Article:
Child Benefit High Income Charge: are you at risk of receiving an unexpected HMRC bill

Child Benefit High Income Charge

Over the last few months, we’ve had a number of clients receive letters from HMRC demanding repayments for Child Benefit to which they weren’t apparently entitled. And if you look at some of the online parenting and money forums it seems they aren’t the only ones.

Back in January 2013, the government introduced something called the Child Benefit High Income Charge. Basically, it means that if either you or your partner has an income of more than £50,000 a year before tax, you’ll have to pay back some (or all) of your Child Benefit in the form of extra Income Tax.

At the time there was a lot of publicity about this new tax, but for anyone who wasn’t earning that much at the time or if you are recently a new parent, you may still be unaware of the charge and its implications.   We take a look at what it means and what your options are

How is the Child Benefit High Income Charge calculated?   

As soon as you or your partner earns more than £50,000, you will be required to pay back 1% of your family’s Child Benefit for every extra £100 you earn over £50,000.

And if either of you earn more than £60,000, this charge is 100%, or in other words, you’ll have to pay back all of your Child Benefit as Income Tax.

This handy  Child Benefit calculator will help you work out how much you may be liable to pay.

So, what happens if my salary is over £50,000?

You will still get paid the full amount of Child Benefit each month, but will then need to complete a self-assessment tax return so the amount of extra Income Tax you’ll have to pay can be calculated.

If you aren’t already registered for self-assessment, we’ll be more than happy to sort that out for you.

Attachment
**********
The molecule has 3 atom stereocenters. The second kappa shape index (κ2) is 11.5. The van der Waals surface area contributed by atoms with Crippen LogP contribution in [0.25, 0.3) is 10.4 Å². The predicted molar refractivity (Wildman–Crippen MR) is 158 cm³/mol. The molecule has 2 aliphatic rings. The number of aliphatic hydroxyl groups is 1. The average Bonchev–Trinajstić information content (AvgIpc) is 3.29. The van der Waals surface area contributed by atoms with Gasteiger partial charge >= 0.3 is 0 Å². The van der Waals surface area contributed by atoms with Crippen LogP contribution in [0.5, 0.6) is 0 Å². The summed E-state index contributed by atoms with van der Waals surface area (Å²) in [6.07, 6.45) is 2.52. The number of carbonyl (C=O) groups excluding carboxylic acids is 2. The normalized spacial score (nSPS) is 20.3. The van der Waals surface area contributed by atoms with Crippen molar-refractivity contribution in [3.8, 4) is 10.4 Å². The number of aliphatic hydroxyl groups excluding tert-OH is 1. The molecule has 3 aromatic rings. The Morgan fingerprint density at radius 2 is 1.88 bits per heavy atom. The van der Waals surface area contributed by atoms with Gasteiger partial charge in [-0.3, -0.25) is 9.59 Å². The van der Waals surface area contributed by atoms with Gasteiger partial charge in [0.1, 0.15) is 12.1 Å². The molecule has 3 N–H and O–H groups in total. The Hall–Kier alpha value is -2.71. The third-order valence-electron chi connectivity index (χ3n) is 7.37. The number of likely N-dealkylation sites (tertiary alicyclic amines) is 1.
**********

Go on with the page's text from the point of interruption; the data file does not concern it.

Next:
What are my options if I’m affected by the Child Benefit High Income Charge?  

  1. Choose not to receive your Child Benefit payments. This means you won’t have to pay any additional tax or have to complete a self-assessment tax return; however, if your income is between £50k-£60k, you’ll end up out of pocket as you’ll also be giving up the proportion of Child Benefit you are entitled to.

    If you do choose not to get Child Benefit payments, make sure you still fill out the Child Benefit claim form. This will help you get National Insurance credits which count towards your State Pension.
  2. Continue to get Child Benefit: You will need to pay tax and complete a tax return. The amount of tax you pay will be based on your adjusted net income, which is basically your total taxable income (i.e.  basic salary, taxable benefits, rental income, investment income etc), minus things such as pension contributions. So, if you want to pay less tax, one way is to pay more money into your pension.

Need more help?

This is a complex area, especially if you’re a new parent trying to juggle a hundred and one things!  HMRC have a useful guide on what to do if your circumstances change or you want to stop or restart your Child Benefit. And we are also more than happy to help you get to grips with what you need to do and how you can reduce the amount of tax you have to pay.  Just give us a call or drop us an email.

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